The Food and Drug Administration (FDA) has awarded an emergency authorization to Pfizer for its COVID vaccine. In its final clinical trial, the vaccine, developed by Pfizer and BioNTech, was over 95 percent effective. The vaccine requires two doses for full protection.
The New York Times reported the agency’s chief scientist, Dr. Stephen Hahn, signed the emergency use authorization Friday evening. Pfizer is working with the federal government to provide 100 million doses of the vaccine, free to the public, by March 2021. The first doses of the vaccine are expected to be administered within days.
An independent FDA advisory panel, the Vaccines and Related Biological Products Advisory Committee, met on Thursday and voted 17 to 4, with one abstention, to approve the vaccine.
On Tuesday, following an analysis, the FDA concluded that the Pfizer vaccine "met the prescribed success criteria."
Leading officials have noted that the first doses will go to health care workers and the elderly. As noted above, frontline workers could receive doses as early as next week.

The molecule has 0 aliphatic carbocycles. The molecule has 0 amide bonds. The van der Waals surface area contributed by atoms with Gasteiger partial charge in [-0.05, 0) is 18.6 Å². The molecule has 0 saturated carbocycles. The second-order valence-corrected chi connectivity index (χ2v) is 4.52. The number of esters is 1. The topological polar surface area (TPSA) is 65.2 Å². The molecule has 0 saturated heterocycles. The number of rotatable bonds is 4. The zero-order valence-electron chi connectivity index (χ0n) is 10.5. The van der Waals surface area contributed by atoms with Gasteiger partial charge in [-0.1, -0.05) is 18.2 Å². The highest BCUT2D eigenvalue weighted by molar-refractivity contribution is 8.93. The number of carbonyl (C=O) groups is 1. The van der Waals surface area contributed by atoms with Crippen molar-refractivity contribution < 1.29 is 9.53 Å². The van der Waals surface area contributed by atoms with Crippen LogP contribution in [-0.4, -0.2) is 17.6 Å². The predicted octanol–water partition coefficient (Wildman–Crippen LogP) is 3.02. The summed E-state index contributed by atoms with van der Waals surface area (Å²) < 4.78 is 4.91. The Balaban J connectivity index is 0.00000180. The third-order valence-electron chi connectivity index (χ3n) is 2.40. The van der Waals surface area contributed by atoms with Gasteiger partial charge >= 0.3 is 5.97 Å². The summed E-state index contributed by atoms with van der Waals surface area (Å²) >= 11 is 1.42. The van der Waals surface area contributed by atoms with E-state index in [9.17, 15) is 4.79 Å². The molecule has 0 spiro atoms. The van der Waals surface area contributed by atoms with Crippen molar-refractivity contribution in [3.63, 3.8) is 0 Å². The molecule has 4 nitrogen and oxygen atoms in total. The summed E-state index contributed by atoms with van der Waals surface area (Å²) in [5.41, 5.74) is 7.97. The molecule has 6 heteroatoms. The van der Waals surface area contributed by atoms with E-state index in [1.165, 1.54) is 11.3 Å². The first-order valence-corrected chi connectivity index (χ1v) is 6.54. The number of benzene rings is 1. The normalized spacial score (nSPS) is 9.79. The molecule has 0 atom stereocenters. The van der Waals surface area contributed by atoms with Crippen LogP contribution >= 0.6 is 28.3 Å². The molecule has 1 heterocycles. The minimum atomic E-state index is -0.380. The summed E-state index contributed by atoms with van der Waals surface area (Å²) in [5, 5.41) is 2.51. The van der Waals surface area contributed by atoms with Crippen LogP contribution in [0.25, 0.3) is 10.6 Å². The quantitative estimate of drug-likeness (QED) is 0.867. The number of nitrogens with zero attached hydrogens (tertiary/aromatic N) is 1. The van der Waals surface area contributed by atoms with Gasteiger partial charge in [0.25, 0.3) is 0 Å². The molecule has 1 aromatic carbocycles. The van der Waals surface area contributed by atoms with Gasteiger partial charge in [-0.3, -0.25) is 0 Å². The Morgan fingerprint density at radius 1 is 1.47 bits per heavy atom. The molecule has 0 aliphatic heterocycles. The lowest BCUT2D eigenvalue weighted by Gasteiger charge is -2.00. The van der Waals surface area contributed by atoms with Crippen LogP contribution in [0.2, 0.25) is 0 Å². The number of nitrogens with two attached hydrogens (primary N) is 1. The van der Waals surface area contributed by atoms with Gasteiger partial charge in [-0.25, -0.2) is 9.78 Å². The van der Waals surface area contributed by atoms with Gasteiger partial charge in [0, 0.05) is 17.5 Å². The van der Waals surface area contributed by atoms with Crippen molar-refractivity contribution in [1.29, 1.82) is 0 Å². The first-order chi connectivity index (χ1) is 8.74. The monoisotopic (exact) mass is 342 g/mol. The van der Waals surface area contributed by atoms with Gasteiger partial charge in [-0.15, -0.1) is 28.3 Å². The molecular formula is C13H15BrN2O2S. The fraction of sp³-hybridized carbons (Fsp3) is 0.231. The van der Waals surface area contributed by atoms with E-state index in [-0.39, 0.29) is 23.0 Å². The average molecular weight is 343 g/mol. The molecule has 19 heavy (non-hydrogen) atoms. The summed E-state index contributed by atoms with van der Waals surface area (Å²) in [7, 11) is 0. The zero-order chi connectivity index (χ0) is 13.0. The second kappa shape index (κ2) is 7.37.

President Trump blasted Dr. Hahn in a tweet earlier on Friday, telling the FDA commissioner to approve the vaccine and accusing the top doctor of "playing games."
While my pushing the money drenched but heavily bureaucratic @US_FDA saved five years in the approval of NUMEROUS great new vaccines, it is still a big, old, slow turtle. Get the dam vaccines out NOW, Dr. Hahn @SteveFDA. Stop playing games and start saving lives!!!— Donald J. Trump (@realDonaldTrump) December 11, 2020
The FDA is meeting again on Dec. 17 to discuss the emergency authorization request from Moderna. Its vaccine candidate was over 94 percent effective.